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* OPEC, non-OPEC producers due to meet on June 22 in Vienna
By Henning Gloystein
SINGAPORE, June 12 (Reuters) - Oil prices were little changed in early Asian trading on Tuesday as markets awaited the outcome of a summit between U.S. President Donald Trump and North Korean leader Kim Jong Un in Singapore.
Traders also said they were reluctant to take on large new positions ahead of a meeting between producer cartel OPEC and some of its allies on June 22.
Brent crude futures, the international benchmark for oil prices, were trading at $76.50 per barrel, up 4 cents from ther last close at (0003 GMT).
U.S. West Texas Intermediate (WTI) crude futures were at $66.16 a barrel, up 6 cents from their last settlement.
Crude has been supported by healthy demand and voluntary production cuts led by the Organization of the Petroleum Exporting Countries (OPEC), but analysts said oil markets were also currently heavily driven by public policy events and statements.
Trump and Kim will hold a summit on Tuesday in Singapore, where both sides seek to narrow differences over how to end a nuclear standoff on the Korean peninsula.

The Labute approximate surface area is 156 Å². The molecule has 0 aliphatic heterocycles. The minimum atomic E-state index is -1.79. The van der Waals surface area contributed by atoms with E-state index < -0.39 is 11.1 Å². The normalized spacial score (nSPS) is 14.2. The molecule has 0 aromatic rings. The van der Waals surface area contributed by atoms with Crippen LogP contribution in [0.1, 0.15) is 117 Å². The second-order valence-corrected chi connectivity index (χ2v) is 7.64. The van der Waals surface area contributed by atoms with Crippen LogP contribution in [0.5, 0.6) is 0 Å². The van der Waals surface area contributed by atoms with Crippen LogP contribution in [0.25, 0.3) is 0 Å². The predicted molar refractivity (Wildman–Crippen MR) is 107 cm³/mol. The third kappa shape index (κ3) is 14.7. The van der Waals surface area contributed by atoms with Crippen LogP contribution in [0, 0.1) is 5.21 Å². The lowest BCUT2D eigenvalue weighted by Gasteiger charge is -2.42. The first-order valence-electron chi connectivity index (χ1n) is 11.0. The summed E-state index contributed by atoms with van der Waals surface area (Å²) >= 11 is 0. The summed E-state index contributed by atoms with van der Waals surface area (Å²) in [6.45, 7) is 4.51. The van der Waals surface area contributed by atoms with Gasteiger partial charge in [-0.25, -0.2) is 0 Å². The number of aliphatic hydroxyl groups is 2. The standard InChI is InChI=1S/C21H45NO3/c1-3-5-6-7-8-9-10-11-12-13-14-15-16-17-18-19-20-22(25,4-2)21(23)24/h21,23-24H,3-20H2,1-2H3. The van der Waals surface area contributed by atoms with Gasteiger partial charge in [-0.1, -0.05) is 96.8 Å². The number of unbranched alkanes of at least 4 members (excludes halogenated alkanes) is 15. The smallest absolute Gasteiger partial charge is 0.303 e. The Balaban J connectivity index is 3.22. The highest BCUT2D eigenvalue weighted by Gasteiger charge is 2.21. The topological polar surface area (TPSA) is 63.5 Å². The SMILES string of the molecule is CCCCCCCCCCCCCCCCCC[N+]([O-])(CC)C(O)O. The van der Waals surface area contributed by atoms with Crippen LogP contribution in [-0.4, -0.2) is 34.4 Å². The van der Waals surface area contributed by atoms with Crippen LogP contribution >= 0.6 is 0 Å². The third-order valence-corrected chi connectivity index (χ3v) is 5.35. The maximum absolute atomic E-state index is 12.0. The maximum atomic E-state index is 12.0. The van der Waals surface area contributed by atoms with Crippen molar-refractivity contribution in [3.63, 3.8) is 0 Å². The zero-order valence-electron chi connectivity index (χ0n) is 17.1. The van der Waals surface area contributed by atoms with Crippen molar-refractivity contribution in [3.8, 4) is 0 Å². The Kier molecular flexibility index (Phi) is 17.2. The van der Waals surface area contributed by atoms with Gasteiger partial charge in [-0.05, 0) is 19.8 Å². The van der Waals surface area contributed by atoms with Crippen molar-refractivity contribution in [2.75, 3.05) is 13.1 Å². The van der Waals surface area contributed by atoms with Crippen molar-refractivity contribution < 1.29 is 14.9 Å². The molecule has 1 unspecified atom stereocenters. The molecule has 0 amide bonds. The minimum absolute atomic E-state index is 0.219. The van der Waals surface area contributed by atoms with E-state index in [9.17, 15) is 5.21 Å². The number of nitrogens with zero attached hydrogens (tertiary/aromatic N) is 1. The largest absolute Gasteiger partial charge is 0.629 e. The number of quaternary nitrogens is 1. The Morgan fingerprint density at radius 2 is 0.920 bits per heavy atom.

The meeting is officially due to start at 0900 Singapore time (0100 GMT).
“A positive resolution from Singapore is bullish for stocks,” said Greg McKenna, chief market strategist at futures brokerage AxiTrader, and several oil traders said crude futures could also get a lift from such an outcome.
In oil market fundamentals, however, not all things point to higher prices, with output from the three biggest producers, Russia, the United States and Saudi Arabia on the rise.
Russian production has reportedly risen from below 11 million barrels per day (bpd) to 11.1 million bpd in early June.
In the United States, production has risen by almost a third in the last two years, to a U.S. record of 10.8 million bpd.
Now, top exporter Saudi Arabia - which has so far led OPEC’s efforts to withhold supplies - is also showing signs of upping production.
Saudi Arabia has told OPEC that it raised oil output to a little more than 10 million bpd in May, up from 9.9 million bpd in April.
“This fits with the theory that the Saudis and Russians are subtly moving toward a change to the agreement at this month’s meeting,” McKenna said.
OPEC, together with some non-OPEC producers including Russia, started withholding output in 2017 to end a global supply overhang and prop up prices.
OPEC and its partners are due to meet on June 22 at the cartel’s headquarters in Vienna, Austria, to discuss policy.
“Oil prices are likely to trade in a tight range ahead of next week’s OPEC meeting,” ANZ bank said on Tuesday.
Reporting by Henning Gloystein; editing by Richard Pullin